HOME > Chowhound > Kentucky & Tennessee >


Dinner/Breakfast reservation in Nashville

Going to Nashville for a day and possibly an overnight in April. I've never been before and I'll be there on a Sunday and looking for a great restaurant. I know its now supposed to be this super hipstery area but I get enough of that here in SF. (Rolf and Daughters looks great, but that is seriously every restaurant in the Bay Area, something the folks in Nashville will learn soon enough, hipsters ruin everything). I want to go somewhere authentic, a locals spot, someplace Jack White would go. A hole in the wall with great food. Cuisine and price don't matter. Was thinking the The Southern but it seems kind of trendy. Same with The Pharmacy.

If I could double up on my requests, if any hounds could share a great breakfast spot, that would be aces. Pancake Pantry? Arnold's Country Kitchen? Thanks in advance for your time.

  1. Click to Upload a photo (10 MB limit)
  1. Whatever you do, please skip Pancake Pantry.

    For breakfast/brunch: Marche, Margot, Tavern, The Garden Brunch Cafe, Capital Grille inside The Hermitage Hotel, Silo, and Germantown Cafe just to name a few choices.

    If you're interested in a southern/country breakfast try Loveless Cafe or Monells.

    Unfortunately, Arnold's closes during the weekends.

    10 Replies
    1. re: pete k

      Pete, I can't get with "whatever you do, skip the Pancake Pantry".

      However, if you go to the Pancake Pantry, go early to avoid the lines. I usually tried to get there well before 8 am. And if you go, skip to two items...the Grill Cook's Medley (probably my favorite breakfast in Nashville with potatoes done crispy and eggs over easy) and ask them to give you sweet potato pancakes instead of the regular pancakes with it. Or just get the sweet potato pancakes. I really do miss their sweet potato pancakes.

      I'd be a lot likelier to say "Whatever you do, skip the Loveless". A true tourist trap.

      1. re: StrandedYankee

        I'm with Yankee. I could eat the biscuits and preserves at Loveless until I pop, but everything else there is so ordinary and tourist grade. Also, weekend breakfast waits can be 2-3 hours. You should know you are just going for the experience and the biscuits if that's your choice.

        PP is great for the variety of pancakes and breakfast fare. You aren't going to be on line there as long Loveless on a Sunday even though it will be a good long wait. If breakfast is Monday, you should be in in no time.

        1. re: vfthomps

          Thirded for Pancake Pantry.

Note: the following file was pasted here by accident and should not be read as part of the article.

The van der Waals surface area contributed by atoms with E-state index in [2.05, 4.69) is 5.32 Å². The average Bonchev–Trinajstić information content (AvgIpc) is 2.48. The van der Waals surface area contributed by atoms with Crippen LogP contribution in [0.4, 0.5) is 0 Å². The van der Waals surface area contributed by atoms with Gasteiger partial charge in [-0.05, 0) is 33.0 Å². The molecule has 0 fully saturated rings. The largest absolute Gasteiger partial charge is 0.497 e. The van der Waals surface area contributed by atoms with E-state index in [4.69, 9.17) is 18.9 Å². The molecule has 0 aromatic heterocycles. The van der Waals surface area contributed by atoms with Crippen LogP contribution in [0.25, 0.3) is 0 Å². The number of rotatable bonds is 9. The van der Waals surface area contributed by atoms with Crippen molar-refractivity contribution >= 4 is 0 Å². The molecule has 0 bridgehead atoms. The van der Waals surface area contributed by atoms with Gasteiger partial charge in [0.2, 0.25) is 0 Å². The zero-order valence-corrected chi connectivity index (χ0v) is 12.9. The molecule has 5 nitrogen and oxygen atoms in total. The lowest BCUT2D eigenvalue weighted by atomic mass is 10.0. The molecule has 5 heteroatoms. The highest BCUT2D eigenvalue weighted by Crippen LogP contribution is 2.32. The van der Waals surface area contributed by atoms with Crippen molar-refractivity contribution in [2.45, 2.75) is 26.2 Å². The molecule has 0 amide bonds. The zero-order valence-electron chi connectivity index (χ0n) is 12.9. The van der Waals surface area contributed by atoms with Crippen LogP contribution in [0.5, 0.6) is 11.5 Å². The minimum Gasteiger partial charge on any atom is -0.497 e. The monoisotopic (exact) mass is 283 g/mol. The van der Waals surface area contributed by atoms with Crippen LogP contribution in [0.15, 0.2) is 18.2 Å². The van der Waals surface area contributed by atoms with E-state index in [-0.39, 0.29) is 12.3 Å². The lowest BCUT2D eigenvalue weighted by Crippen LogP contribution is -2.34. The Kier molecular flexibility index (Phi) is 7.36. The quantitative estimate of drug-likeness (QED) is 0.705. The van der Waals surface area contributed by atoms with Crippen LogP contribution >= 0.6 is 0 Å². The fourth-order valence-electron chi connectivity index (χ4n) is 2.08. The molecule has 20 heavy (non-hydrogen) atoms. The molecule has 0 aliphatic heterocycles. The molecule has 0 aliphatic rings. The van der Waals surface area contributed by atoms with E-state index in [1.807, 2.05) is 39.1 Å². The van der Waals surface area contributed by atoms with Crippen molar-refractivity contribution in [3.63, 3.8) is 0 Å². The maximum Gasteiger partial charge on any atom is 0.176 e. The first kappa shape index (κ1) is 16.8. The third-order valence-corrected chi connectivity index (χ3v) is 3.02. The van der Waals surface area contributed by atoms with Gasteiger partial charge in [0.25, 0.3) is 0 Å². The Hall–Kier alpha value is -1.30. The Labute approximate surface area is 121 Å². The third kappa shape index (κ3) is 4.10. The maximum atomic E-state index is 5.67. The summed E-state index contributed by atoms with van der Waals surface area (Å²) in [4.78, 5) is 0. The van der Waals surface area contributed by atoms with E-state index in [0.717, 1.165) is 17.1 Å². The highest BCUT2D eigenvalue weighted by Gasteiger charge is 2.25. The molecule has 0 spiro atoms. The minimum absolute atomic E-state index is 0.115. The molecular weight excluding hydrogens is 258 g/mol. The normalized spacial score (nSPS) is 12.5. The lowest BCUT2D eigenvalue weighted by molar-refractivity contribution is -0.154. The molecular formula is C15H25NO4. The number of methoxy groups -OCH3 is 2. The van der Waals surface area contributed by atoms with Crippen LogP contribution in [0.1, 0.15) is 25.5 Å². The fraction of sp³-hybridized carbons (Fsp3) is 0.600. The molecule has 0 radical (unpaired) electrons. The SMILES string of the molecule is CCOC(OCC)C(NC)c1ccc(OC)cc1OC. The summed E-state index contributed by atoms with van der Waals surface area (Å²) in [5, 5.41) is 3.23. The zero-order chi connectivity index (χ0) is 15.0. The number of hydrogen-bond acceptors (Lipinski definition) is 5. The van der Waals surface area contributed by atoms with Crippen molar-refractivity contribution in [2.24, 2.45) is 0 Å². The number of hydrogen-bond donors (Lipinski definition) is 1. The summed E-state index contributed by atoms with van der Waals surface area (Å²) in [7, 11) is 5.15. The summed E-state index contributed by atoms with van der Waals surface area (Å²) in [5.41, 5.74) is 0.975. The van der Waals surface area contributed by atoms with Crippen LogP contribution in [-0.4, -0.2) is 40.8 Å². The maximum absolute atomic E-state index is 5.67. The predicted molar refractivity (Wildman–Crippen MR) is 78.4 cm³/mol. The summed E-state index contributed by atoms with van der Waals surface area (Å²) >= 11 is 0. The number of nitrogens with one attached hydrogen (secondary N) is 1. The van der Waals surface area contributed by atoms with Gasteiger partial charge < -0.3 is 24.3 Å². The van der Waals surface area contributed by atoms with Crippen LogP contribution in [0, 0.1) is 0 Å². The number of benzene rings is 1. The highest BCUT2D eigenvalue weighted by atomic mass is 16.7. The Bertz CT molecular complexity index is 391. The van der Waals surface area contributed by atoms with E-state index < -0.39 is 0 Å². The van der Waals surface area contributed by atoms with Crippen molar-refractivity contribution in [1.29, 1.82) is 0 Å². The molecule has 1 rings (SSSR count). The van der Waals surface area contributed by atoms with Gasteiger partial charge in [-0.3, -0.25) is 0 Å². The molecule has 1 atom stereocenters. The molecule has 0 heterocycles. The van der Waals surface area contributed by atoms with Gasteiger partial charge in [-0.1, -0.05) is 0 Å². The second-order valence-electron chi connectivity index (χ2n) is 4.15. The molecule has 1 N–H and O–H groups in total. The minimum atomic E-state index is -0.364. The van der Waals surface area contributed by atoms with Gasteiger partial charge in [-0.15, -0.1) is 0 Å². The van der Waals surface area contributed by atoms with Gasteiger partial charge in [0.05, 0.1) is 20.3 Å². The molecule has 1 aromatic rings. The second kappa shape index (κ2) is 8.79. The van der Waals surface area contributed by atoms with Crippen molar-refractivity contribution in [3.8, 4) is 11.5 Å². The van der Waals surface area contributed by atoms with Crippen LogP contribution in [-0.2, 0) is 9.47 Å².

Ate brunch there last summer and it was a big hit among 4 of us. One who is a Nashville expat.
          The line up moves pretty quickly. We were well out the door and only waited 20 minutes or so.

          I'd suggest you get your hands on some hot chicken as well. A Nashville only tradition.


          1. re: Davwud

            Hoping to try hot chicken when I'm in Nashville next. That looks awesome.

              1. re: Davwud

                And at Prince's, it can actually chomp!

                I actually like Bolton's better. More of a true range of heat levels, delicious chicken, less attitude. However, the Extra Hot at Bolton's too can chomp...painfully!

                1. re: StrandedYankee

                  Ya. I ordered M, M & H when I was at Prince's. Hot really took a piece out of me.


                  1. re: Davwud

                    Funny...I have a high range for spicy hot tolerance, but at Prince's, I started making my orders between plain and mild. The problem wasn't the heat level as much as I couldn't taste the damn chicken under all that capcaisin paste! At Bolton's, I would get the hot, but the way they did it at Prince's all I would taste was capcaisin. Halfway between plain and mild at Prince's was still plenty hot, it was just a hot that permitted other flavors to come through.

                    1. re: StrandedYankee

                      I found the medium to be a good balance.


        2. re: StrandedYankee

          Does PP have line-ups for breakfast midweek? Which would be your 2nd choice for a weekday breakfasts(preferably close to downtown) after PP?

          On a tangent- does anyone have a rec for a great blackberry or peach cobbler in Nashville? Thanks for any ideas. Didn't want to start a new thread for such a specific dessert rec.

      2. The TV show "Breakfast Paradise" includes a segment on the Loveless Café in Nashville. You can check it out here:


        You might not trust them to have got it right - the writer of the script claims "breakfast" comes from Latin. :-( Skip to 8:30 for the Nashville segment.

        1. Breakfast is probably the Loveless's best meal. They use great eggs and their bacon is delish, but it's a shlep and the wait is considerable on the weekends. Pete K's recs sound a little more upscale then what I'm hearing that you're looking for. Monell's is a singular experience and I believe your best choice.

          1. Since breakfast would be on a Monday morning, Monell's is out regrettably. Loveless seems like a winner. Any ideas for dinner? I've had multiple people tell me to go to the City House, but I really don't like their website and it just seems like its Wood Tavern in Nashville (for those curious, excellent place on the Oakland/Berkeley border, on Michelin's Bib Gourmand list - http://www.woodtavern.net/). I'm sure its great but I'm looking for something more authentic, less like the restaurants in my area.